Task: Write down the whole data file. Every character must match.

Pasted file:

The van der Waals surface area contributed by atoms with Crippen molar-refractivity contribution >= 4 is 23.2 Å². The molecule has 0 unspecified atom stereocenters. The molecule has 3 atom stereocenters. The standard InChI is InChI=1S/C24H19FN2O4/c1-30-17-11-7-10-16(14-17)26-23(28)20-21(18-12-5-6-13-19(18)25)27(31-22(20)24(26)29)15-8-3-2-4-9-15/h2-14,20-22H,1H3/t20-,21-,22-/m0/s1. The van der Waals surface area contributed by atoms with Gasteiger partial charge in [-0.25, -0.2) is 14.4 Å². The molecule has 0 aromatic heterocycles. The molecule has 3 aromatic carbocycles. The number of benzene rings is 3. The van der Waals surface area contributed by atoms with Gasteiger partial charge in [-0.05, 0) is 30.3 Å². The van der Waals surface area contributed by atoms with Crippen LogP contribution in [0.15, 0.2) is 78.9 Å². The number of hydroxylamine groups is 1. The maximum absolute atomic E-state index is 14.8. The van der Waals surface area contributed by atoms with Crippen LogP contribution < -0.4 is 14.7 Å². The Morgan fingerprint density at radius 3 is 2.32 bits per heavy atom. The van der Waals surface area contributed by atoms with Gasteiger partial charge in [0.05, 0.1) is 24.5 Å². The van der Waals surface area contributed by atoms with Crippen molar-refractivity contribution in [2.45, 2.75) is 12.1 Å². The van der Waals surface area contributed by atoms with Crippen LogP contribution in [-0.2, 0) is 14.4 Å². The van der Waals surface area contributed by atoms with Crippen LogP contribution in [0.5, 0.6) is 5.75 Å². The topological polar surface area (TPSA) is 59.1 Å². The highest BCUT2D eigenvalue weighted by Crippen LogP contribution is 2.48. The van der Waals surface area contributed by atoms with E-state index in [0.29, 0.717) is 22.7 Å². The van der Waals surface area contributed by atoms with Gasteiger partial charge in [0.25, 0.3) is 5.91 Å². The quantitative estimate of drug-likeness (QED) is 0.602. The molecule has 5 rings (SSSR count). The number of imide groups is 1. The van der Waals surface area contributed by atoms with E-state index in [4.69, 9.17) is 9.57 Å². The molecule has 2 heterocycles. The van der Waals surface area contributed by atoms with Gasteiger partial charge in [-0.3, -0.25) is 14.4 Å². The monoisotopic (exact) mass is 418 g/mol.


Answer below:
The van der Waals surface area contributed by atoms with Crippen molar-refractivity contribution >= 4 is 23.2 Å². The molecule has 0 unspecified atom stereocenters. The molecule has 3 atom stereocenters. The standard InChI is InChI=1S/C24H19FN2O4/c1-30-17-11-7-10-16(14-17)26-23(28)20-21(18-12-5-6-13-19(18)25)27(31-22(20)24(26)29)15-8-3-2-4-9-15/h2-14,20-22H,1H3/t20-,21-,22-/m0/s1. The van der Waals surface area contributed by atoms with Gasteiger partial charge in [-0.25, -0.2) is 14.4 Å². The molecule has 0 aromatic heterocycles. The molecule has 3 aromatic carbocycles. The number of benzene rings is 3. The van der Waals surface area contributed by atoms with Gasteiger partial charge in [-0.05, 0) is 30.3 Å². The van der Waals surface area contributed by atoms with Crippen LogP contribution in [0.15, 0.2) is 78.9 Å². The number of hydroxylamine groups is 1. The maximum absolute atomic E-state index is 14.8. The van der Waals surface area contributed by atoms with Crippen LogP contribution < -0.4 is 14.7 Å². The Morgan fingerprint density at radius 3 is 2.32 bits per heavy atom. The van der Waals surface area contributed by atoms with Gasteiger partial charge in [0.05, 0.1) is 24.5 Å². The van der Waals surface area contributed by atoms with Crippen molar-refractivity contribution in [2.45, 2.75) is 12.1 Å². The van der Waals surface area contributed by atoms with Crippen LogP contribution in [-0.2, 0) is 14.4 Å². The van der Waals surface area contributed by atoms with Crippen LogP contribution in [0.5, 0.6) is 5.75 Å². The topological polar surface area (TPSA) is 59.1 Å². The highest BCUT2D eigenvalue weighted by Crippen LogP contribution is 2.48. The van der Waals surface area contributed by atoms with E-state index in [0.29, 0.717) is 22.7 Å². The van der Waals surface area contributed by atoms with Gasteiger partial charge in [0.25, 0.3) is 5.91 Å². The quantitative estimate of drug-likeness (QED) is 0.602. The molecule has 5 rings (SSSR count). The number of imide groups is 1. The van der Waals surface area contributed by atoms with E-state index in [4.69, 9.17) is 9.57 Å². The molecule has 2 heterocycles. The van der Waals surface area contributed by atoms with Gasteiger partial charge in [-0.3, -0.25) is 14.4 Å². The monoisotopic (exact) mass is 418 g/mol.